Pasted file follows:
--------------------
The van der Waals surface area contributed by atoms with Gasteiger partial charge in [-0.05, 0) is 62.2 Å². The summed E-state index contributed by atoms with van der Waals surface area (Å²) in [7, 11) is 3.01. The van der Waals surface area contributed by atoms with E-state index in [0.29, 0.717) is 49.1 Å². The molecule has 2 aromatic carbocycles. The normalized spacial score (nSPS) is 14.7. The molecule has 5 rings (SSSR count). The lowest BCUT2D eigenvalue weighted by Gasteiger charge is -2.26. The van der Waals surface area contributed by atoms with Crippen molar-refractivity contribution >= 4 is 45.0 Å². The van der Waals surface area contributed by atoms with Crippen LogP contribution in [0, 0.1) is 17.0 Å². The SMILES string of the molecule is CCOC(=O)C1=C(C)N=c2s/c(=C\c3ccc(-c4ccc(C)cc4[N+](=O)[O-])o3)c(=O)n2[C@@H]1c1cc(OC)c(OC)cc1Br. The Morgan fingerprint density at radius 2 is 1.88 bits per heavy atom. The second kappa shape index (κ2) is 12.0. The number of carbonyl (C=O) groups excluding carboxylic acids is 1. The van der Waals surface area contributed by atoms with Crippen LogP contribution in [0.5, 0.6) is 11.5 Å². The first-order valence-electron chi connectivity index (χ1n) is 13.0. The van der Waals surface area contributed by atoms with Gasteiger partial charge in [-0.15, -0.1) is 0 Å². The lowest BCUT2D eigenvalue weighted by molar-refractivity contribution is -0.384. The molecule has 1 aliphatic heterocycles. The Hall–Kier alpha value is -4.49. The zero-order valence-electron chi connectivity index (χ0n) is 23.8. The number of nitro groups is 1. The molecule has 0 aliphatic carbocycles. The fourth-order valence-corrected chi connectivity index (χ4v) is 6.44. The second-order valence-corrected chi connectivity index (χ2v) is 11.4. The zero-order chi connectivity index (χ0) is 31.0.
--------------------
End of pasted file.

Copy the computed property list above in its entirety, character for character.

The van der Waals surface area contributed by atoms with Gasteiger partial charge in [-0.05, 0) is 62.2 Å². The summed E-state index contributed by atoms with van der Waals surface area (Å²) in [7, 11) is 3.01. The van der Waals surface area contributed by atoms with E-state index in [0.29, 0.717) is 49.1 Å². The molecule has 2 aromatic carbocycles. The normalized spacial score (nSPS) is 14.7. The molecule has 5 rings (SSSR count). The lowest BCUT2D eigenvalue weighted by Gasteiger charge is -2.26. The van der Waals surface area contributed by atoms with Crippen molar-refractivity contribution >= 4 is 45.0 Å². The van der Waals surface area contributed by atoms with Crippen LogP contribution in [0, 0.1) is 17.0 Å². The SMILES string of the molecule is CCOC(=O)C1=C(C)N=c2s/c(=C\c3ccc(-c4ccc(C)cc4[N+](=O)[O-])o3)c(=O)n2[C@@H]1c1cc(OC)c(OC)cc1Br. The Morgan fingerprint density at radius 2 is 1.88 bits per heavy atom. The second kappa shape index (κ2) is 12.0. The number of carbonyl (C=O) groups excluding carboxylic acids is 1. The van der Waals surface area contributed by atoms with Crippen LogP contribution in [0.5, 0.6) is 11.5 Å². The first-order valence-electron chi connectivity index (χ1n) is 13.0. The van der Waals surface area contributed by atoms with Gasteiger partial charge in [-0.15, -0.1) is 0 Å². The lowest BCUT2D eigenvalue weighted by molar-refractivity contribution is -0.384. The molecule has 1 aliphatic heterocycles. The Hall–Kier alpha value is -4.49. The zero-order valence-electron chi connectivity index (χ0n) is 23.8. The number of nitro groups is 1. The molecule has 0 aliphatic carbocycles. The fourth-order valence-corrected chi connectivity index (χ4v) is 6.44. The second-order valence-corrected chi connectivity index (χ2v) is 11.4. The zero-order chi connectivity index (χ0) is 31.0.